On Friday, a ruling was made in the case brought under the Clergy Discipline Measure against the Chancellor, Revd Canon Dr Paul Overend. Please see below for statements from both the Cathedral and the Chancellor.

Announcement on behalf of the cathedral

We are aware that the determination made regarding the complaint against the Chancellor of Lincoln is now public knowledge.

In the light of the conclusion of this process, a spokesperson for the Diocese of Lincoln said:

‘After due process, a ruling has been made in the case brought under the Clergy Discipline Measure against the Revd Canon Dr Paul Overend, Chancellor of Lincoln Cathedral. It was determined by the Deputy President of Tribunals that there is no case to answer and no further steps should be taken. This has been a long and difficult process and our thoughts and prayers are with all those who have been affected by it.

The determination by the judge speaks for itself.

The events of the last two years have been extremely stressful and emotional for many people, in a variety of different ways. As a cathedral community, it must always be our aim to strive to care for each other, and we continue to pray for and offer support to anyone involved in whatever way. The clergy and pastoral team at the Cathedral are available for anyone who needs their ministry at this time. Please approach the Cathedral’s clergy team, either directly or by contacting the canon-in-residence  – who during this coming week is the Precentor (The Revd Canon Nick Brown: nick.brown@lincolncathedral.com).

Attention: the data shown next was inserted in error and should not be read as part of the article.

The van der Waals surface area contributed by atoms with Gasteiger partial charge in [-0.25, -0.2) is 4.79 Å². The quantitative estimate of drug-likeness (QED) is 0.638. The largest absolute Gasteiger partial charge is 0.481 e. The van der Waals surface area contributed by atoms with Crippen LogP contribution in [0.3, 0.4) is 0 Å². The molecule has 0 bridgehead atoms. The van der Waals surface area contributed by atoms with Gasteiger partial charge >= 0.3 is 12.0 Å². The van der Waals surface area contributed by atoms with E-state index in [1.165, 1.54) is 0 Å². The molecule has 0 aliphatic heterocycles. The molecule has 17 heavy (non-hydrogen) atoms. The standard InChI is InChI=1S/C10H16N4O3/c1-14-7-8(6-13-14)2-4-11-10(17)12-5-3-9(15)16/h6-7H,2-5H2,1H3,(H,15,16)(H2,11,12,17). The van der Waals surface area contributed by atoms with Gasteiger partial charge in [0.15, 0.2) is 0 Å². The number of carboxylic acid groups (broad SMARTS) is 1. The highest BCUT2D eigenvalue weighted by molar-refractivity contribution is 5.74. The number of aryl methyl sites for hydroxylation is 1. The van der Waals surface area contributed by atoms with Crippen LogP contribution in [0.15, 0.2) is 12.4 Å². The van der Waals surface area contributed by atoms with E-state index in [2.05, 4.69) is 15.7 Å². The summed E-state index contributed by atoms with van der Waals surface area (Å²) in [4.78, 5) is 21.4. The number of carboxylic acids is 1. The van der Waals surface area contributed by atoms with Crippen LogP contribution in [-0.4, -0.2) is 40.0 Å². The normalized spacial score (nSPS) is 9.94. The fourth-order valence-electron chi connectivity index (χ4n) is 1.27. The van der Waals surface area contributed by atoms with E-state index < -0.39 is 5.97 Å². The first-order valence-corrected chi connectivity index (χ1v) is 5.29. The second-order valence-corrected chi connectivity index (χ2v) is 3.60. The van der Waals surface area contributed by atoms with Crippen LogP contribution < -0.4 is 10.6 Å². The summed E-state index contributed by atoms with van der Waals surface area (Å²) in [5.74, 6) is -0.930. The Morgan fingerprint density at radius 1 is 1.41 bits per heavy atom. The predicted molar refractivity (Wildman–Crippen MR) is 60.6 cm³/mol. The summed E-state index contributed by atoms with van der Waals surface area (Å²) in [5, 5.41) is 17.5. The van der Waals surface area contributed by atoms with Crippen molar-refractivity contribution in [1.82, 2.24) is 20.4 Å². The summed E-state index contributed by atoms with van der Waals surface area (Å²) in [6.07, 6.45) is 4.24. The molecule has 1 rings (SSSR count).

A personal statement – Paul Overend

The decision of the Deputy President of Tribunals, His Honour Judge David Turner QC, that “there is no case to answer”, finally brings to a close the Church’s investigation into a single historical allegation, dating back to a church social event in 1997. This decision comes 789 days after I was first asked to step aside from my role as Chancellor, and six months after I was unanimously acquitted in court.

I am immensely grateful to all those in Lincoln and beyond who have been supportive of my wife and me throughout this ordeal.

The Diocese and the Church of England will now need to take stock of their Safeguarding and CDM processes, which have harmed a great number of people and brought my wife and me close to suicide.

Clergy work pastorally with people and make themselves vulnerable in so doing. I advise all clergy to join the Faithworkers Branch of Unite the Union and to take out insurance to protect themselves and their families.

We need time now to recover from this horrendous ordeal and start to heal, and then to consider our future.